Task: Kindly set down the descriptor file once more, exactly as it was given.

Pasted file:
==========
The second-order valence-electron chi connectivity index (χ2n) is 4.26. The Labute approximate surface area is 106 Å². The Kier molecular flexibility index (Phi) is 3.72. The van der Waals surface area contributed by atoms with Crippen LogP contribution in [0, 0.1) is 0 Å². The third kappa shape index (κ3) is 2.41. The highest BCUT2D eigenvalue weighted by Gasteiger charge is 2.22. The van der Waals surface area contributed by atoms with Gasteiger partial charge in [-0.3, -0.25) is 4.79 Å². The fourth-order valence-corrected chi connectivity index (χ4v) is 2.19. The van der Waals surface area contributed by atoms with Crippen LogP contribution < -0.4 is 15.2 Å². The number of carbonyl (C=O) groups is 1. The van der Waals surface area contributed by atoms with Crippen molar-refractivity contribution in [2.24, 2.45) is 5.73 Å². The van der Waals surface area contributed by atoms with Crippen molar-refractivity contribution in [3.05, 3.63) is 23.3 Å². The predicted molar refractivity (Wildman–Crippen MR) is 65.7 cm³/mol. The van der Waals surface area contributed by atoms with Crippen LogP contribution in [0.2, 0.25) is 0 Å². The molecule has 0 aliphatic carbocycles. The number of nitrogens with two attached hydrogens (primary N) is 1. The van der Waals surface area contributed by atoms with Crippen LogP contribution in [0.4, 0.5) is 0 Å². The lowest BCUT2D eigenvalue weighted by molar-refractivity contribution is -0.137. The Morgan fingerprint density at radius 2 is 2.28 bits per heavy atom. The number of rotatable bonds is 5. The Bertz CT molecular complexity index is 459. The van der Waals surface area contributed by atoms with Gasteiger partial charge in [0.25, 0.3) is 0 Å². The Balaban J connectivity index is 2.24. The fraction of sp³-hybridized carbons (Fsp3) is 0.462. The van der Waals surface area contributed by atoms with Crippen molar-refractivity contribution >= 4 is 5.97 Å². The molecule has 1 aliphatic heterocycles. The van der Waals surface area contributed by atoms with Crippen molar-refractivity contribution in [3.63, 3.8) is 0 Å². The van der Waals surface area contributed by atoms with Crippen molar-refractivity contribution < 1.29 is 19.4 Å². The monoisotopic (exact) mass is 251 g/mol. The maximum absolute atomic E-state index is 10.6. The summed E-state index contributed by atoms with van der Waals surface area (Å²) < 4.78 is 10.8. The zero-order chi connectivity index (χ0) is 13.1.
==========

The second-order valence-electron chi connectivity index (χ2n) is 4.26. The Labute approximate surface area is 106 Å². The Kier molecular flexibility index (Phi) is 3.72. The van der Waals surface area contributed by atoms with Crippen LogP contribution in [0, 0.1) is 0 Å². The third kappa shape index (κ3) is 2.41. The highest BCUT2D eigenvalue weighted by Gasteiger charge is 2.22. The van der Waals surface area contributed by atoms with Gasteiger partial charge in [-0.3, -0.25) is 4.79 Å². The fourth-order valence-corrected chi connectivity index (χ4v) is 2.19. The van der Waals surface area contributed by atoms with Crippen LogP contribution < -0.4 is 15.2 Å². The number of carbonyl (C=O) groups is 1. The van der Waals surface area contributed by atoms with Crippen molar-refractivity contribution in [2.24, 2.45) is 5.73 Å². The van der Waals surface area contributed by atoms with Crippen molar-refractivity contribution in [3.05, 3.63) is 23.3 Å². The predicted molar refractivity (Wildman–Crippen MR) is 65.7 cm³/mol. The van der Waals surface area contributed by atoms with Crippen LogP contribution in [0.2, 0.25) is 0 Å². The molecule has 0 aliphatic carbocycles. The number of nitrogens with two attached hydrogens (primary N) is 1. The van der Waals surface area contributed by atoms with Crippen LogP contribution in [0.4, 0.5) is 0 Å². The lowest BCUT2D eigenvalue weighted by molar-refractivity contribution is -0.137. The Morgan fingerprint density at radius 2 is 2.28 bits per heavy atom. The number of rotatable bonds is 5. The Bertz CT molecular complexity index is 459. The van der Waals surface area contributed by atoms with Gasteiger partial charge in [0.25, 0.3) is 0 Å². The Balaban J connectivity index is 2.24. The fraction of sp³-hybridized carbons (Fsp3) is 0.462. The van der Waals surface area contributed by atoms with Crippen molar-refractivity contribution >= 4 is 5.97 Å². The molecule has 1 aliphatic heterocycles. The van der Waals surface area contributed by atoms with Crippen molar-refractivity contribution in [3.63, 3.8) is 0 Å². The van der Waals surface area contributed by atoms with Crippen molar-refractivity contribution < 1.29 is 19.4 Å². The monoisotopic (exact) mass is 251 g/mol. The maximum absolute atomic E-state index is 10.6. The summed E-state index contributed by atoms with van der Waals surface area (Å²) < 4.78 is 10.8. The zero-order chi connectivity index (χ0) is 13.1.